These areas are also offering lucrative opportunities for buy-to-let investors. "One of Harlem's prototypical developments are purchasers of four-six unit properties who rehab the apartments, retaining one or two for their own personal use, and selling the rest as condominiums at substantial profit. This structure enables an enterprising purchaser to recoup his own costs and continue owning and living in the property," says Goldschmidt.
Simonsen is also witnessing similar activity. "Brownstone town houses can be anything up to 500,000 sq ft, depending on the width. In lots, people buy a whole one, and just split it into two duplexes."
Regeneration of these recognised Harlem hotspots such as Sugar Hill, Central Park North and Strivers Row, has meant that despite scope for still considerable profit, the onus has shifted to newer territories for larger investment gains: namely Spanish Harlem. This area has been slower to catch up due to the poorer transport links on the East Side, but now looks set for a similar invasion. "Parts of the East Side corridor have been hampered by the existence of just one Subway line, as opposed to several lines serving the West Side. However, plans to complete the new Second Ave subway have spurred new development in East Harlem," says Simonsen.
She adds: "Prices in Harlem are getting so high now, that there always has to be that next step. There's limited space in New York, but I can definitely see it happening in Spanish Harlem, just because Harlem is no longer cheap. It's a slow process though.
"That area's just not as gentrified - there are a lot more beggars. So you don't feel like it's 'turning' as such yet when you're there. But a lot of people think it will, and it makes sense that it will, just because of where it's located."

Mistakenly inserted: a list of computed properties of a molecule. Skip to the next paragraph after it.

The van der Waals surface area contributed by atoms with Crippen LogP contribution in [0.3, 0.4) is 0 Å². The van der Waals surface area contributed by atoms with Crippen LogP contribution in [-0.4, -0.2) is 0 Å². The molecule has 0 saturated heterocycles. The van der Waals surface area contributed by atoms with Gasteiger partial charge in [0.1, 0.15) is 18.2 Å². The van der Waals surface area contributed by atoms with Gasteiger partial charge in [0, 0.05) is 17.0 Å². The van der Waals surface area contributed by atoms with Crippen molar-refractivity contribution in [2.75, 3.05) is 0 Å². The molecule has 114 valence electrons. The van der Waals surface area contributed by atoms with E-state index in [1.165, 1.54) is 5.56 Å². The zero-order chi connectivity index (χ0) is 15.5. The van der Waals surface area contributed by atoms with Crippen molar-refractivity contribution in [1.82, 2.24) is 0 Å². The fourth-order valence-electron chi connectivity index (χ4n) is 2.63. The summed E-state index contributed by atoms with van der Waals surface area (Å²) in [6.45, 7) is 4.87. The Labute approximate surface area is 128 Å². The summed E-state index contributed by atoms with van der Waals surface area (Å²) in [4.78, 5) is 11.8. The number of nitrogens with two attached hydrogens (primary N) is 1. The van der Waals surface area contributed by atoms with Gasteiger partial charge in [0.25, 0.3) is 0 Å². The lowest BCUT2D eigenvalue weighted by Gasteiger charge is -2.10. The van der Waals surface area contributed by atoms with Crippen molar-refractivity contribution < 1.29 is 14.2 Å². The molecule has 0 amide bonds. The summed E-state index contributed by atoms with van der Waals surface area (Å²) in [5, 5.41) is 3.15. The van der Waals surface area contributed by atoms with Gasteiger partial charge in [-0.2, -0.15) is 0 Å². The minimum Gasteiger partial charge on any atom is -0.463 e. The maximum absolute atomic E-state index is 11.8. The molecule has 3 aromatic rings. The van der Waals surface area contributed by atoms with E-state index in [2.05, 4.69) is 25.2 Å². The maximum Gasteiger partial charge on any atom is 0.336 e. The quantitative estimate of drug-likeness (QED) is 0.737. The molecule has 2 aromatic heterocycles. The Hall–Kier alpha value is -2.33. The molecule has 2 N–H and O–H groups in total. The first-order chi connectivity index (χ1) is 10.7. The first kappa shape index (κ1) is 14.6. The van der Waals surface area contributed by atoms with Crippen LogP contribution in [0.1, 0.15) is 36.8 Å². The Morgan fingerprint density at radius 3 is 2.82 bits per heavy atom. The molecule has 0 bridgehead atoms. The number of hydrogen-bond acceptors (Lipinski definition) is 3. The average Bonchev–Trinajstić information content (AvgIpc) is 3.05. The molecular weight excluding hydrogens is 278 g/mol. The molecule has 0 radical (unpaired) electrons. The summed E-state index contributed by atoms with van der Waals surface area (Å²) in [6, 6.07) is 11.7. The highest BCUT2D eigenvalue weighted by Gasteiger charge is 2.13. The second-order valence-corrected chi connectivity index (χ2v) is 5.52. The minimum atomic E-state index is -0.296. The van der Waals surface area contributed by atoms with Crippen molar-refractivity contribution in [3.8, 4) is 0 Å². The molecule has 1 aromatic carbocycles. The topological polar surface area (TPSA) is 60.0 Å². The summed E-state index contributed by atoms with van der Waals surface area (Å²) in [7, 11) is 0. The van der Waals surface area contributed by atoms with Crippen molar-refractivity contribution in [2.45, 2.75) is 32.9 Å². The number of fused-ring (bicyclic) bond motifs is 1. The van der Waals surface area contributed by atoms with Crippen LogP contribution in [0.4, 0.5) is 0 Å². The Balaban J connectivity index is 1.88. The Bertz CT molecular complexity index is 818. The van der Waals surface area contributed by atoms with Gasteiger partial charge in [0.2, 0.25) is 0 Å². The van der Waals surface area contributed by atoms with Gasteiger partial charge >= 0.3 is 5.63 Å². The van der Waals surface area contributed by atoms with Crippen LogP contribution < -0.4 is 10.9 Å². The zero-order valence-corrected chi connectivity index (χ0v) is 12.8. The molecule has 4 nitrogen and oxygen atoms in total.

Spanish Harlem (otherwise known as El Barrio) is located between the East river and Central Park, between 100th and 125th St. It boasts a range of similar historical town houses, and remains in the early stages of gentrification. Town houses here, if renovated, fetch up to $1.5m, but you can still buy an entire building with four floors for under $700,000.
And if this is still too expensive? New York magazine, ever ahead of the game, has pointed to Bushwick, Queens, as a future des-res neighbourhood. The July issue boasted a "Queens 50" feature, which presented a tongue-in-cheek guide to the top 50 things to do in the district, before the Starbucks tidal wave takes hold.
Life & Style blogs
- 1 Finland schools: Subjects scrapped and replaced with 'topics' as country reforms its education system
- 2 The West has it totally wrong on Lee Kuan Yew
- 3 Watch: Man takes selfie every mile of 2,600 mile hike, creates amazing timelapse video
- 4 The day I starred in Only Fools and Horses
- 5 Scientists have discovered a simple way to cook rice that dramatically cuts the calories
£6 per hour: Recruitment Genius: This is an exciting opportunity to join a gro...
Negotiable: Recruitment Genius: A Service Delivery Manager is required to join...
£12000 - £24000 per annum: Recruitment Genius: A opportunity has arisen for a ...
£32000 - £38000 per annum: Ashdown Group: A successful accountancy practice in...